‘Home Sweet Home Alone’: a disappointing retelling of a holiday classic


Archie Yates as Max in HOME SWEET HOME ALONE, exclusively on Disney+. Photo by courtesy of Disney+. © 2021 20th Century Studios.”

“Home Sweet Home Alone” was released Nov. 12 on Disney+, a reboot of the beloved ‘90s holiday film franchise “Home Alone” starring Macaulay Caulkin. 

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This film is filled with millennial and generation Z stereotypes, a man obsessing over a doll and even a “yo mama” joke. While this movie lacks the same charm of the 1990s film, it is nothing short of entertaining. 

The premise is similar to the original: 10 year old Max is overlooked by his large, chaotic and sometimes toxic family and is accidentally forgotten at home during a family holiday vacation abroad. While his family slowly realizes he is not in Tokyo with them, intruders attempt to rob a rare doll back and Max must protect himself and his home as he thinks the intruders are there to kidnap him, not steal back a doll. 

This movie caters to a broader audience by including references to the original. Kevin McCallister’s older brother and main bully Buzz McCallister returns as a policeman. The soundtrack also features some holiday classics such as “Dance of the Sugar Plum Fairy” just like the original.

The common trope of “adults are useless” dominates the plot and appeals to children. The movie highlights Max against the world and it is up to him to save himself.

Much like the original, the main character is often bullied, disregarded and underestimated. 

“Archie Yates as Max in HOME SWEET HOME ALONE, exclusively on Disney+. Photo by courtesy of Disney+. © 2021 20th Century Studios. “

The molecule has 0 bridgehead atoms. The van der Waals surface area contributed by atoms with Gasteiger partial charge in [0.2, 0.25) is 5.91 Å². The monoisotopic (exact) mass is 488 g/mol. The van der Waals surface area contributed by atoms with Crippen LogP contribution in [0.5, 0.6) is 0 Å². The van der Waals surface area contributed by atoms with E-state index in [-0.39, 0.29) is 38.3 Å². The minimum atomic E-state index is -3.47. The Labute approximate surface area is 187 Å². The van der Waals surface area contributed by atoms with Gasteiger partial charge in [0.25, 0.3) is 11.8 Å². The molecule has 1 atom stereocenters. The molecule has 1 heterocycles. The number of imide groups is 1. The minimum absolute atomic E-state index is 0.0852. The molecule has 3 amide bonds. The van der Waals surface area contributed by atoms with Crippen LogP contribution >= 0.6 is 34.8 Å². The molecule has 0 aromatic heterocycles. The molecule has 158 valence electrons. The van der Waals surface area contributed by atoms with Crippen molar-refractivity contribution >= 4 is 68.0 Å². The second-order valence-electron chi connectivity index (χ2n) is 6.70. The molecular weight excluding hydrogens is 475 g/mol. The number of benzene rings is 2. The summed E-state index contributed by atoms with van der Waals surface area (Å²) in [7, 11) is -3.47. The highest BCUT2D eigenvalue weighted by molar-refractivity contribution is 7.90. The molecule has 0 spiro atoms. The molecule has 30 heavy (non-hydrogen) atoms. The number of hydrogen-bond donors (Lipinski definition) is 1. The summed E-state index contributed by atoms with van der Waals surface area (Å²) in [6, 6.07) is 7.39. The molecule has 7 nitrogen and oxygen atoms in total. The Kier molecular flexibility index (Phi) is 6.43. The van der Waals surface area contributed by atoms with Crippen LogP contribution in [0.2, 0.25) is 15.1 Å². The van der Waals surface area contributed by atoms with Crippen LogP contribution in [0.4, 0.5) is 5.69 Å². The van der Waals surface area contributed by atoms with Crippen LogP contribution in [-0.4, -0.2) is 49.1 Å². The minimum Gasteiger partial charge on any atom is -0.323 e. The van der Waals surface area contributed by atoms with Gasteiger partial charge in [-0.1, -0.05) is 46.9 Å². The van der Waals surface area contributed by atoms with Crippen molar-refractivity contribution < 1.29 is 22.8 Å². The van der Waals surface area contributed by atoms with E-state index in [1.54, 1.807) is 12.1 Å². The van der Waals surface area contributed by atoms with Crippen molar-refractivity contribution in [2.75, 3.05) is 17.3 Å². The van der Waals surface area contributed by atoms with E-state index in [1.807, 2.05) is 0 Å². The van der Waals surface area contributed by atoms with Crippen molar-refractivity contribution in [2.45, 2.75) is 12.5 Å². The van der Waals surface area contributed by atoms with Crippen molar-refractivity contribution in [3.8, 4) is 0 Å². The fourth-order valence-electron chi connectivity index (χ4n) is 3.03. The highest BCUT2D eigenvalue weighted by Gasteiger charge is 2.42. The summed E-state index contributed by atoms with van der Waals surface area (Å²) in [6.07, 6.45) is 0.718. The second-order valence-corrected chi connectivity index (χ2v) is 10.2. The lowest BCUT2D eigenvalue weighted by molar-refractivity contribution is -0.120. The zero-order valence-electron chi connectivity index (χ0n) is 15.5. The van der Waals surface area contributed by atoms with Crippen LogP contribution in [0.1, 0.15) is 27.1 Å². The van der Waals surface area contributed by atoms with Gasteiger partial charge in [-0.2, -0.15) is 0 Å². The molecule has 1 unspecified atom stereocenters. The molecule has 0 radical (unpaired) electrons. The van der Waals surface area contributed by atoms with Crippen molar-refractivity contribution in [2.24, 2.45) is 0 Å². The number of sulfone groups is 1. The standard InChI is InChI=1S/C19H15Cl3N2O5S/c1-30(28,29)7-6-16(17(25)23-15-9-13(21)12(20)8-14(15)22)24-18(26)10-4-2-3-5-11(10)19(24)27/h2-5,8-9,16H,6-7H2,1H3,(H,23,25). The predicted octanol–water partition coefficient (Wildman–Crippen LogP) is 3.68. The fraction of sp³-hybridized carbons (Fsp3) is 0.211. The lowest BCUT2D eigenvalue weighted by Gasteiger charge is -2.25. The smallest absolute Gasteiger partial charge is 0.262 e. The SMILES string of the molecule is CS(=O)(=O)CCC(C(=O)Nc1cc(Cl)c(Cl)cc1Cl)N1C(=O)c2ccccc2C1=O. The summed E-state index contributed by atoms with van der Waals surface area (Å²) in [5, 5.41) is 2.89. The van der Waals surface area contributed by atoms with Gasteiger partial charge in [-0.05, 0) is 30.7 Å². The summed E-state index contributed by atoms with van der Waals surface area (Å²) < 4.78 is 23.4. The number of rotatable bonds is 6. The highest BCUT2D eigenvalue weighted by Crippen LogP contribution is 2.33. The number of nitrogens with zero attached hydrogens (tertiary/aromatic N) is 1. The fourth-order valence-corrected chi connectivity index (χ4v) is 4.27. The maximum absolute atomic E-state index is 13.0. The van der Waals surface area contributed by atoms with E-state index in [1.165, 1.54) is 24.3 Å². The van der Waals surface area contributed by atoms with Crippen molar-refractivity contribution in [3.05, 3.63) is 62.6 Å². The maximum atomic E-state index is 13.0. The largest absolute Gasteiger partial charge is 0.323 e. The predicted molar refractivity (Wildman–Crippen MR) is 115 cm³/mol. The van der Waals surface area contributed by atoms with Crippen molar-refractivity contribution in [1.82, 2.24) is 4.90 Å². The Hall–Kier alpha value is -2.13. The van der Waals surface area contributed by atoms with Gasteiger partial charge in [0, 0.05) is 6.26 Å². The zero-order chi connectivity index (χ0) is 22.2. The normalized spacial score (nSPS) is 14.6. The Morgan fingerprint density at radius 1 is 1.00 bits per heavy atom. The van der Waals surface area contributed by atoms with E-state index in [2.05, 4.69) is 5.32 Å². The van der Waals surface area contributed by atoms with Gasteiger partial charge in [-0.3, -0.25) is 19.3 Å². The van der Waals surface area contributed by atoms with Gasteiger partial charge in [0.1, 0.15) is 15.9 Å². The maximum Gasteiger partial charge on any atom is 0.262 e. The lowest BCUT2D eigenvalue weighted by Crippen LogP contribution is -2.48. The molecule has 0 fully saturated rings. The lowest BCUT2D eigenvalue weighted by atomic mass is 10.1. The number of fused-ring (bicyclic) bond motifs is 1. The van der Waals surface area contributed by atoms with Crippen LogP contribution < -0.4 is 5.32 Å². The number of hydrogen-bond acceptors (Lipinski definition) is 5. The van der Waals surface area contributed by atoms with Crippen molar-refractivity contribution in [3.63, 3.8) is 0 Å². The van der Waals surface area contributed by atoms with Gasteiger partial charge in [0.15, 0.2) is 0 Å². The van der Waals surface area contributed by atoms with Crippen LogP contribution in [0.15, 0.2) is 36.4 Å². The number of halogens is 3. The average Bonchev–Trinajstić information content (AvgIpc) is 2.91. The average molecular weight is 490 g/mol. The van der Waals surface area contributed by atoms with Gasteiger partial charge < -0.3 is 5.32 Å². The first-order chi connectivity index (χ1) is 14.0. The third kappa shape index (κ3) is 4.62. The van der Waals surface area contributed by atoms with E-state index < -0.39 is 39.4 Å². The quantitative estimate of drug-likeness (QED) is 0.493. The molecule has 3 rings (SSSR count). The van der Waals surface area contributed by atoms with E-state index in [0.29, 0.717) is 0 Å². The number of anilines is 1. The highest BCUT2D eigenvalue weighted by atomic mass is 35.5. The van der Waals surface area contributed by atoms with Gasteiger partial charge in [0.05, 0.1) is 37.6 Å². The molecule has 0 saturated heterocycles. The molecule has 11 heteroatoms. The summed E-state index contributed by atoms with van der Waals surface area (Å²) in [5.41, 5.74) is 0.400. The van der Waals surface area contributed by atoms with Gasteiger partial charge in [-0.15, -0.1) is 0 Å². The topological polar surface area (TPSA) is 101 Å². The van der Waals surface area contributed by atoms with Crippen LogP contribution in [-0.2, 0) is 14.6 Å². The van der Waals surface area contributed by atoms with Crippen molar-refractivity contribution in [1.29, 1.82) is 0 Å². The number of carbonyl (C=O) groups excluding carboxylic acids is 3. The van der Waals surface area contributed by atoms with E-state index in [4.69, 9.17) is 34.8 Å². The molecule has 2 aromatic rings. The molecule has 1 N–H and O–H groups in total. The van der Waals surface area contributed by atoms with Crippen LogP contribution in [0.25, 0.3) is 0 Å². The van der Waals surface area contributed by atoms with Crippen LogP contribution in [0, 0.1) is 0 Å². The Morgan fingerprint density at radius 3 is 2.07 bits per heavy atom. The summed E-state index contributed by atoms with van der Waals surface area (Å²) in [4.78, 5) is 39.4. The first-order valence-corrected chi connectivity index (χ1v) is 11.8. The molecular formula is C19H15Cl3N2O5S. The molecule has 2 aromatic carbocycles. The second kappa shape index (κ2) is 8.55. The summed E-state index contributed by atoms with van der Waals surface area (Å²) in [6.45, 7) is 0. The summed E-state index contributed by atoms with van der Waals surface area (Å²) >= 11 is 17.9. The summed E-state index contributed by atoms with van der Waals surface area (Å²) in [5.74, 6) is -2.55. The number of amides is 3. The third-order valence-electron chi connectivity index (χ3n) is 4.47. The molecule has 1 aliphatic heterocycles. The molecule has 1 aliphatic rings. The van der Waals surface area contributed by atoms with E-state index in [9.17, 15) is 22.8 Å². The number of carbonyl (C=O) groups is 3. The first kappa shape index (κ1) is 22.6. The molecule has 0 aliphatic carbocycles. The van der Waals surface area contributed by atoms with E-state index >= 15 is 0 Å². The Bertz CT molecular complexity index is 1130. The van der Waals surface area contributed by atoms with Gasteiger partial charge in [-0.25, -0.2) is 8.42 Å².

Although the concept sounds familiar, the writers did switch up the formula. The villains are dynamic. They are shown as a down on their luck parents, just trying to recover a family heirloom. A misunderstanding leads them to believe Max stole a rare and expensive doll. Their rescue mission is twisted and irrational, making the audience question the intelligence of the villains, reminiscent of the first movie.

Some reviews have been harsh. The exposition and rising action take too long to emerge. The plot itself hinges on a silly miscommunication. In addition, the flash-forward sequences show audiences what might happen if a character goes down a certain path. This gets tedious and is a bit cheesy. For instance, the movie shows viewers a flash forward of Max if he were to get kidnapped and given to old ladies by the villains, which is pointless because the viewers know it will not happen because they know the true intentions of the antagonists.

“Ellie Kemper as Pam and Rob Delaney as Jeff in HOME SWEET HOME ALONE, exclusively on Disney+. Photo courtesy of Disney+. © 2021 20th Century Studios. All Rights Reserved.”

Even though that sounds like some negatives, this movie does have a certain charisma that is disregarded.

The climax of the main character setting up traps for the couple trying to rob him is funny and the sequence is pulled off in a way that pays homage to Kevin McCallister without being a carbon copy.

The ending of “Home Sweet Home Alone” was predictable and missed the same meaningfulness that the original had. The original ended with showing viewers the meaning of the holiday season and the importance of family. Although the remake lacks this, it will leave viewers satisfied and ready for the holiday season.

Movie Rating: 2.5 / 5

Carrington Power can be reached at [email protected] or @_carringtonp on Twitter.